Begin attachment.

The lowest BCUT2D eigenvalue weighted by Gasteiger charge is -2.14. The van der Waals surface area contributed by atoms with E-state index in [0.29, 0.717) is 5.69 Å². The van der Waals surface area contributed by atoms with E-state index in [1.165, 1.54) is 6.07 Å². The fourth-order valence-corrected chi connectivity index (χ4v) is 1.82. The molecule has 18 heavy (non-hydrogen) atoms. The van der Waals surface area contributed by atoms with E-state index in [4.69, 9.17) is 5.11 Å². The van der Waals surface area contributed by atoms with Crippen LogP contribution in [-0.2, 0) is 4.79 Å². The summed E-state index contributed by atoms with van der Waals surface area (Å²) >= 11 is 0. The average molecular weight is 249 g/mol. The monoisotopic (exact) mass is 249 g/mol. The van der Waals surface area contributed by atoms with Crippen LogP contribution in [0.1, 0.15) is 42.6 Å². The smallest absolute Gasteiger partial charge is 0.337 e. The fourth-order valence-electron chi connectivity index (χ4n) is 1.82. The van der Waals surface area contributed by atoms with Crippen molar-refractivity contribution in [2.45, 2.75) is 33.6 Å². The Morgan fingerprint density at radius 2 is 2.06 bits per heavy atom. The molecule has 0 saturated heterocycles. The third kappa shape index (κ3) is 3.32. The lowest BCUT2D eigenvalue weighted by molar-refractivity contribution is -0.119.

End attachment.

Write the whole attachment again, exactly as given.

The lowest BCUT2D eigenvalue weighted by Gasteiger charge is -2.14. The van der Waals surface area contributed by atoms with E-state index in [0.29, 0.717) is 5.69 Å². The van der Waals surface area contributed by atoms with E-state index in [1.165, 1.54) is 6.07 Å². The fourth-order valence-corrected chi connectivity index (χ4v) is 1.82. The molecule has 18 heavy (non-hydrogen) atoms. The van der Waals surface area contributed by atoms with E-state index in [4.69, 9.17) is 5.11 Å². The van der Waals surface area contributed by atoms with Crippen LogP contribution in [-0.2, 0) is 4.79 Å². The summed E-state index contributed by atoms with van der Waals surface area (Å²) >= 11 is 0. The average molecular weight is 249 g/mol. The monoisotopic (exact) mass is 249 g/mol. The van der Waals surface area contributed by atoms with Crippen LogP contribution in [0.1, 0.15) is 42.6 Å². The smallest absolute Gasteiger partial charge is 0.337 e. The fourth-order valence-electron chi connectivity index (χ4n) is 1.82. The van der Waals surface area contributed by atoms with Crippen molar-refractivity contribution in [2.45, 2.75) is 33.6 Å². The Morgan fingerprint density at radius 2 is 2.06 bits per heavy atom. The molecule has 0 saturated heterocycles. The third kappa shape index (κ3) is 3.32. The lowest BCUT2D eigenvalue weighted by molar-refractivity contribution is -0.119.